Question: Austria, Germany and other countries are discussing with Kosovo authorities the return of Kosovo citizens to their homes. How will you integrate such a large number of people when you have so many people unemployed?

President Sejdiu: First of all, we are appreciative of those countries that have made their countries a second home to so many people. You know very well why these people were forced to immigrate. They were facing an enormous political pressure and financial restrains and this had its consequences. We will welcome all the citizens of our country who wish to return, regardless of their ethnic background or community. It is true that their immediate return might cause some problems, as even people living here now are facing unemployment, but we will maintain the coordination with our friend countries. Of course, those who have not managed to settle their status must return, but this is a process that requires arrangements and technical consultations. I would rather not use the word ‘deportation’, because the cooperation that we have with these countries and which aims at ensuring a safe return of these people is correct.

Question: Do you speak Serbian and would you be able to address Serbs in Serbian?

President Sejdiu: Yes, I have addressed them in Serbian in the Parliament, I have also done that when I announced the date of elections and I do address the Serbian journalists in Serbian.

Question: How many Serbs have returned to Kosovo after the war?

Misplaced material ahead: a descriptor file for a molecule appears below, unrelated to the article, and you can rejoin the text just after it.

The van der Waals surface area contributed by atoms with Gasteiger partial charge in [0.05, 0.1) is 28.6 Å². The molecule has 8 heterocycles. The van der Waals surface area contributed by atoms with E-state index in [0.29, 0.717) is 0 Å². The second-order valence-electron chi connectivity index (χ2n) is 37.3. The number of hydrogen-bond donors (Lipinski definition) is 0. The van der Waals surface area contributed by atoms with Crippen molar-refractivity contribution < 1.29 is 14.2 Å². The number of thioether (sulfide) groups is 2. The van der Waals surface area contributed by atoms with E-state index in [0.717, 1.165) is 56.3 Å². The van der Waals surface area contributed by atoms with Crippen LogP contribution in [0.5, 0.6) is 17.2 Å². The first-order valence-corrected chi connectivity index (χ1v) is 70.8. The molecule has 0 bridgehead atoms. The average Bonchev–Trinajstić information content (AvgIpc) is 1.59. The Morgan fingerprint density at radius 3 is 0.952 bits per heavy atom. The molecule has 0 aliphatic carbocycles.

President Sejdiu: There are no accurate data, but there may be 18,000 to 20,000. The important fact is that two thirds of the Serbs are inside Kosovo. Serbian estimations claiming that there are 350,000 to 400,000 Serbs and that half of them are in Serbia are incorrect. We reply to these estimations by using the official figures that were recorded during Milosovic’s time. Based on a population census that was carried out in 1991 by Milosevic’s government, not by us, there were les than 194,000 Serbs living in Kosovo. We know how the natural increase of population takes place, which in the case of Serbs was not an increase but rather a regress and which really represents a prevailing trend in other countries as well. Even those figures involved people who were not Kosovo Serbs, but were Serb colonizers and military and police officers. Serbia has created some colonies here.

The people who have returned after the independence are here, living in Prishtina, in Kosovo, and they are not facing any troubles. Figures are available with the Ministry of Return, which is led by a Serb minister.